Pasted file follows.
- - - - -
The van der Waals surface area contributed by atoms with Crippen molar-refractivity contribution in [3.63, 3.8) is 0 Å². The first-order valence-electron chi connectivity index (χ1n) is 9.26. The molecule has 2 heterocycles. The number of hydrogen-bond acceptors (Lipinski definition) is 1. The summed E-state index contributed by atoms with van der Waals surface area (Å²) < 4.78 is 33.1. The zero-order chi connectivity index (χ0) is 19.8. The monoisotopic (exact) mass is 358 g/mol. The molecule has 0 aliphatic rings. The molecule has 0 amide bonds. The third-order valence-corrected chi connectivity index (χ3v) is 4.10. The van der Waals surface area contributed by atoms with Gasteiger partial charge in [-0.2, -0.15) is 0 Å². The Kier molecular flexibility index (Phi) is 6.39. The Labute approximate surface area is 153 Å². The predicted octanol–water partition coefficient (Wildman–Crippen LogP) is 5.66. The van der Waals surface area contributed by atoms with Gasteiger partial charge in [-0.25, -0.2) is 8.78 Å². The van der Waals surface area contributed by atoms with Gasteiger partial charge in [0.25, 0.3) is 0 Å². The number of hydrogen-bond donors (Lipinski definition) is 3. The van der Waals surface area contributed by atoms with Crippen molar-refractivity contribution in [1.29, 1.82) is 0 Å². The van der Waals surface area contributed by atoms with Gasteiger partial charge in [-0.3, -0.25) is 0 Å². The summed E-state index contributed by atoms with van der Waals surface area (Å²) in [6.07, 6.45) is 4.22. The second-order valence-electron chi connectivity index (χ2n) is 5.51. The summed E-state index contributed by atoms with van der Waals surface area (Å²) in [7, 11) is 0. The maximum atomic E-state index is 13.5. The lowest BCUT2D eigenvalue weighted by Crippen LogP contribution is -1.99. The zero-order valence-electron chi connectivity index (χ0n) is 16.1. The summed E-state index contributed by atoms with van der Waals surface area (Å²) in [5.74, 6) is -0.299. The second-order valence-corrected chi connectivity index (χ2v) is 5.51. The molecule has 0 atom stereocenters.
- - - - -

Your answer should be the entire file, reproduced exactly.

The van der Waals surface area contributed by atoms with Crippen molar-refractivity contribution in [3.63, 3.8) is 0 Å². The first-order valence-electron chi connectivity index (χ1n) is 9.26. The molecule has 2 heterocycles. The number of hydrogen-bond acceptors (Lipinski definition) is 1. The summed E-state index contributed by atoms with van der Waals surface area (Å²) < 4.78 is 33.1. The zero-order chi connectivity index (χ0) is 19.8. The monoisotopic (exact) mass is 358 g/mol. The molecule has 0 aliphatic rings. The molecule has 0 amide bonds. The third-order valence-corrected chi connectivity index (χ3v) is 4.10. The van der Waals surface area contributed by atoms with Gasteiger partial charge in [-0.2, -0.15) is 0 Å². The Kier molecular flexibility index (Phi) is 6.39. The Labute approximate surface area is 153 Å². The predicted octanol–water partition coefficient (Wildman–Crippen LogP) is 5.66. The van der Waals surface area contributed by atoms with Gasteiger partial charge in [-0.25, -0.2) is 8.78 Å². The van der Waals surface area contributed by atoms with Gasteiger partial charge in [0.25, 0.3) is 0 Å². The number of hydrogen-bond donors (Lipinski definition) is 3. The van der Waals surface area contributed by atoms with Crippen molar-refractivity contribution in [1.29, 1.82) is 0 Å². The van der Waals surface area contributed by atoms with Gasteiger partial charge in [-0.3, -0.25) is 0 Å². The summed E-state index contributed by atoms with van der Waals surface area (Å²) in [6.07, 6.45) is 4.22. The second-order valence-electron chi connectivity index (χ2n) is 5.51. The summed E-state index contributed by atoms with van der Waals surface area (Å²) in [7, 11) is 0. The maximum atomic E-state index is 13.5. The lowest BCUT2D eigenvalue weighted by Crippen LogP contribution is -1.99. The zero-order valence-electron chi connectivity index (χ0n) is 16.1. The summed E-state index contributed by atoms with van der Waals surface area (Å²) in [5.74, 6) is -0.299. The second-order valence-corrected chi connectivity index (χ2v) is 5.51. The molecule has 0 atom stereocenters.